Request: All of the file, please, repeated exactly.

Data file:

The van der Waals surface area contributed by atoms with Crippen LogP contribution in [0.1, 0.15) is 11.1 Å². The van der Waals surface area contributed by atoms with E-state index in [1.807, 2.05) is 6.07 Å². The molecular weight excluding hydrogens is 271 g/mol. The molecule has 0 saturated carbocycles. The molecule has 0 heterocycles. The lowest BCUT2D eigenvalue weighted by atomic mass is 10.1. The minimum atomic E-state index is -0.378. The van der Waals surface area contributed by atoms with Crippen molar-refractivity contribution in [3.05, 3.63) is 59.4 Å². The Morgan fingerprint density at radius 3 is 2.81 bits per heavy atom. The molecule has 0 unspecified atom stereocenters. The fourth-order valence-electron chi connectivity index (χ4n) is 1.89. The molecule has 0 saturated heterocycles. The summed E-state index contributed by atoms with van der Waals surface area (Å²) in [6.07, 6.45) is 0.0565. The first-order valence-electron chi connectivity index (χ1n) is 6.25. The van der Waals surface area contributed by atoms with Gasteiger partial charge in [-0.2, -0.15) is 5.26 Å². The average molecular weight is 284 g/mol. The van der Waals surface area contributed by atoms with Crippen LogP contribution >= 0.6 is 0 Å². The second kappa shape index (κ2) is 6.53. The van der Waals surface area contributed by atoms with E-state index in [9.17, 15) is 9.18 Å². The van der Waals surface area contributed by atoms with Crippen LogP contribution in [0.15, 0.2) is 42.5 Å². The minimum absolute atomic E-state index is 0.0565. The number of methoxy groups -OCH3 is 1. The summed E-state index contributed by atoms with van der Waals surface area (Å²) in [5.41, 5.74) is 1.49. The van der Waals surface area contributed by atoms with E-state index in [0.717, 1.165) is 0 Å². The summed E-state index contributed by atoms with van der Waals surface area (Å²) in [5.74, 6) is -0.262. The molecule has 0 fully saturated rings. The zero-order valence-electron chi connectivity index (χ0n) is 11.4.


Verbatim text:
The van der Waals surface area contributed by atoms with Crippen LogP contribution in [0.1, 0.15) is 11.1 Å². The van der Waals surface area contributed by atoms with E-state index in [1.807, 2.05) is 6.07 Å². The molecular weight excluding hydrogens is 271 g/mol. The molecule has 0 saturated carbocycles. The molecule has 0 heterocycles. The lowest BCUT2D eigenvalue weighted by atomic mass is 10.1. The minimum atomic E-state index is -0.378. The van der Waals surface area contributed by atoms with Crippen molar-refractivity contribution in [3.05, 3.63) is 59.4 Å². The Morgan fingerprint density at radius 3 is 2.81 bits per heavy atom. The molecule has 0 unspecified atom stereocenters. The fourth-order valence-electron chi connectivity index (χ4n) is 1.89. The molecule has 0 saturated heterocycles. The summed E-state index contributed by atoms with van der Waals surface area (Å²) in [6.07, 6.45) is 0.0565. The first-order valence-electron chi connectivity index (χ1n) is 6.25. The van der Waals surface area contributed by atoms with Gasteiger partial charge in [-0.2, -0.15) is 5.26 Å². The average molecular weight is 284 g/mol. The van der Waals surface area contributed by atoms with Crippen LogP contribution >= 0.6 is 0 Å². The second kappa shape index (κ2) is 6.53. The van der Waals surface area contributed by atoms with E-state index in [9.17, 15) is 9.18 Å². The van der Waals surface area contributed by atoms with Crippen LogP contribution in [0.15, 0.2) is 42.5 Å². The minimum absolute atomic E-state index is 0.0565. The number of methoxy groups -OCH3 is 1. The summed E-state index contributed by atoms with van der Waals surface area (Å²) in [5.41, 5.74) is 1.49. The van der Waals surface area contributed by atoms with E-state index in [0.717, 1.165) is 0 Å². The summed E-state index contributed by atoms with van der Waals surface area (Å²) in [5.74, 6) is -0.262. The molecule has 0 fully saturated rings. The zero-order valence-electron chi connectivity index (χ0n) is 11.4.